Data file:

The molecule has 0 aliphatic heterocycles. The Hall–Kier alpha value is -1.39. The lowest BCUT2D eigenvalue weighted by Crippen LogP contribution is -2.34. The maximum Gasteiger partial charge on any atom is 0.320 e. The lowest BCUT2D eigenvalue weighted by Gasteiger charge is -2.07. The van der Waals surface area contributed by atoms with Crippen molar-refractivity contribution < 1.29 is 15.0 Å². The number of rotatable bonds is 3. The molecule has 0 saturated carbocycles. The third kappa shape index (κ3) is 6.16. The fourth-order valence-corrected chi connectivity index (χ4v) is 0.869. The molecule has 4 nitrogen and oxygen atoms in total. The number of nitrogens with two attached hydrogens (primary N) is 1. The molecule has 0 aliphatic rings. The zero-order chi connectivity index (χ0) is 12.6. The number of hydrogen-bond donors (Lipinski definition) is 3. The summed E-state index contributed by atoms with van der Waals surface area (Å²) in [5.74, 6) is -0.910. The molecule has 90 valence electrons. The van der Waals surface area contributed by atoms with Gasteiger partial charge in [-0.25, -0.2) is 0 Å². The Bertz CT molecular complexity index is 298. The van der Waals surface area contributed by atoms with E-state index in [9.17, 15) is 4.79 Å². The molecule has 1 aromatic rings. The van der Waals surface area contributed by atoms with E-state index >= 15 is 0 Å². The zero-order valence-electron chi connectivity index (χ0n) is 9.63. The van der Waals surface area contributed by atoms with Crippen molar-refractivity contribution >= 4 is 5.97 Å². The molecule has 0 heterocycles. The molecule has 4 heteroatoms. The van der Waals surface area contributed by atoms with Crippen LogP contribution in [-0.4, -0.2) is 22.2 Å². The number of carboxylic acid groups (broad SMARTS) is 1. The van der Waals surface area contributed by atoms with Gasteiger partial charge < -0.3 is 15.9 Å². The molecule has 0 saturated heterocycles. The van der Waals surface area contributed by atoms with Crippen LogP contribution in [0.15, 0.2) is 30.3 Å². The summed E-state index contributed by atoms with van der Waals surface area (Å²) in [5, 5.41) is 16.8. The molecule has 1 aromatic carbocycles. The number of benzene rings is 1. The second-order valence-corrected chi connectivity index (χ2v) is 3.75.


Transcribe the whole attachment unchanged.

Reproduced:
The molecule has 0 aliphatic heterocycles. The Hall–Kier alpha value is -1.39. The lowest BCUT2D eigenvalue weighted by Crippen LogP contribution is -2.34. The maximum Gasteiger partial charge on any atom is 0.320 e. The lowest BCUT2D eigenvalue weighted by Gasteiger charge is -2.07. The van der Waals surface area contributed by atoms with Crippen molar-refractivity contribution < 1.29 is 15.0 Å². The number of rotatable bonds is 3. The molecule has 0 saturated carbocycles. The third kappa shape index (κ3) is 6.16. The fourth-order valence-corrected chi connectivity index (χ4v) is 0.869. The molecule has 4 nitrogen and oxygen atoms in total. The number of nitrogens with two attached hydrogens (primary N) is 1. The molecule has 0 aliphatic rings. The zero-order chi connectivity index (χ0) is 12.6. The number of hydrogen-bond donors (Lipinski definition) is 3. The summed E-state index contributed by atoms with van der Waals surface area (Å²) in [5.74, 6) is -0.910. The molecule has 90 valence electrons. The van der Waals surface area contributed by atoms with Gasteiger partial charge in [-0.25, -0.2) is 0 Å². The Bertz CT molecular complexity index is 298. The van der Waals surface area contributed by atoms with E-state index in [9.17, 15) is 4.79 Å². The molecule has 1 aromatic rings. The van der Waals surface area contributed by atoms with E-state index >= 15 is 0 Å². The zero-order valence-electron chi connectivity index (χ0n) is 9.63. The van der Waals surface area contributed by atoms with Crippen molar-refractivity contribution >= 4 is 5.97 Å². The molecule has 0 heterocycles. The molecule has 4 heteroatoms. The van der Waals surface area contributed by atoms with Crippen LogP contribution in [-0.4, -0.2) is 22.2 Å². The number of carboxylic acid groups (broad SMARTS) is 1. The van der Waals surface area contributed by atoms with Gasteiger partial charge < -0.3 is 15.9 Å². The molecule has 0 saturated heterocycles. The van der Waals surface area contributed by atoms with Crippen LogP contribution in [0.15, 0.2) is 30.3 Å². The summed E-state index contributed by atoms with van der Waals surface area (Å²) in [5, 5.41) is 16.8. The molecule has 1 aromatic carbocycles. The number of benzene rings is 1. The second-order valence-corrected chi connectivity index (χ2v) is 3.75.